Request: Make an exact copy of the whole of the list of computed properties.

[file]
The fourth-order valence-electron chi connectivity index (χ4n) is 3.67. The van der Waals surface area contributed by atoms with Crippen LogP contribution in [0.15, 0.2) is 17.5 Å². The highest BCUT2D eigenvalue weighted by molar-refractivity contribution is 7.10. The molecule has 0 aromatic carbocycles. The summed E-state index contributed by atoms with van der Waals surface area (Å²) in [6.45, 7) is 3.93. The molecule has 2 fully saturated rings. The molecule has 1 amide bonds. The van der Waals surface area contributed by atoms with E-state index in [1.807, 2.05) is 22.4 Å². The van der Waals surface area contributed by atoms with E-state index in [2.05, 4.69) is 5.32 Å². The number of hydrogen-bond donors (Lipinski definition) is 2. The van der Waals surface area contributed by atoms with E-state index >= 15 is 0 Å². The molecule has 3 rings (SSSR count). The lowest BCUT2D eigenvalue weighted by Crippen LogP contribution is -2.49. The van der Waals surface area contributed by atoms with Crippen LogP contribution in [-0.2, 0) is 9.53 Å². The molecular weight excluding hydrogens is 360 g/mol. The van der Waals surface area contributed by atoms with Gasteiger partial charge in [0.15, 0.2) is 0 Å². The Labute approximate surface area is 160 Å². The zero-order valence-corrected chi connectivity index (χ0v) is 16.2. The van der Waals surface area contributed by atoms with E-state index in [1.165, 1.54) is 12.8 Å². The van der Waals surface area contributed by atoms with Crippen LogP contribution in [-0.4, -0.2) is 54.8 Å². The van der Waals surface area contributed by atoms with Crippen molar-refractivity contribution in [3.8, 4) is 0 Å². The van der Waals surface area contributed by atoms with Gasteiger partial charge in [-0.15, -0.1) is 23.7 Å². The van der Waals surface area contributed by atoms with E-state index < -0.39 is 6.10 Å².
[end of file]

The fourth-order valence-electron chi connectivity index (χ4n) is 3.67. The van der Waals surface area contributed by atoms with Crippen LogP contribution in [0.15, 0.2) is 17.5 Å². The highest BCUT2D eigenvalue weighted by molar-refractivity contribution is 7.10. The molecule has 0 aromatic carbocycles. The summed E-state index contributed by atoms with van der Waals surface area (Å²) in [6.45, 7) is 3.93. The molecule has 2 fully saturated rings. The molecule has 1 amide bonds. The van der Waals surface area contributed by atoms with E-state index in [1.807, 2.05) is 22.4 Å². The van der Waals surface area contributed by atoms with E-state index in [2.05, 4.69) is 5.32 Å². The number of hydrogen-bond donors (Lipinski definition) is 2. The van der Waals surface area contributed by atoms with E-state index >= 15 is 0 Å². The molecule has 3 rings (SSSR count). The lowest BCUT2D eigenvalue weighted by Crippen LogP contribution is -2.49. The van der Waals surface area contributed by atoms with Crippen LogP contribution in [-0.2, 0) is 9.53 Å². The molecular weight excluding hydrogens is 360 g/mol. The van der Waals surface area contributed by atoms with Gasteiger partial charge in [0.15, 0.2) is 0 Å². The Labute approximate surface area is 160 Å². The zero-order valence-corrected chi connectivity index (χ0v) is 16.2. The van der Waals surface area contributed by atoms with E-state index in [1.165, 1.54) is 12.8 Å². The van der Waals surface area contributed by atoms with Crippen LogP contribution in [-0.4, -0.2) is 54.8 Å². The van der Waals surface area contributed by atoms with Crippen molar-refractivity contribution in [3.8, 4) is 0 Å². The van der Waals surface area contributed by atoms with Gasteiger partial charge in [-0.15, -0.1) is 23.7 Å². The van der Waals surface area contributed by atoms with E-state index < -0.39 is 6.10 Å².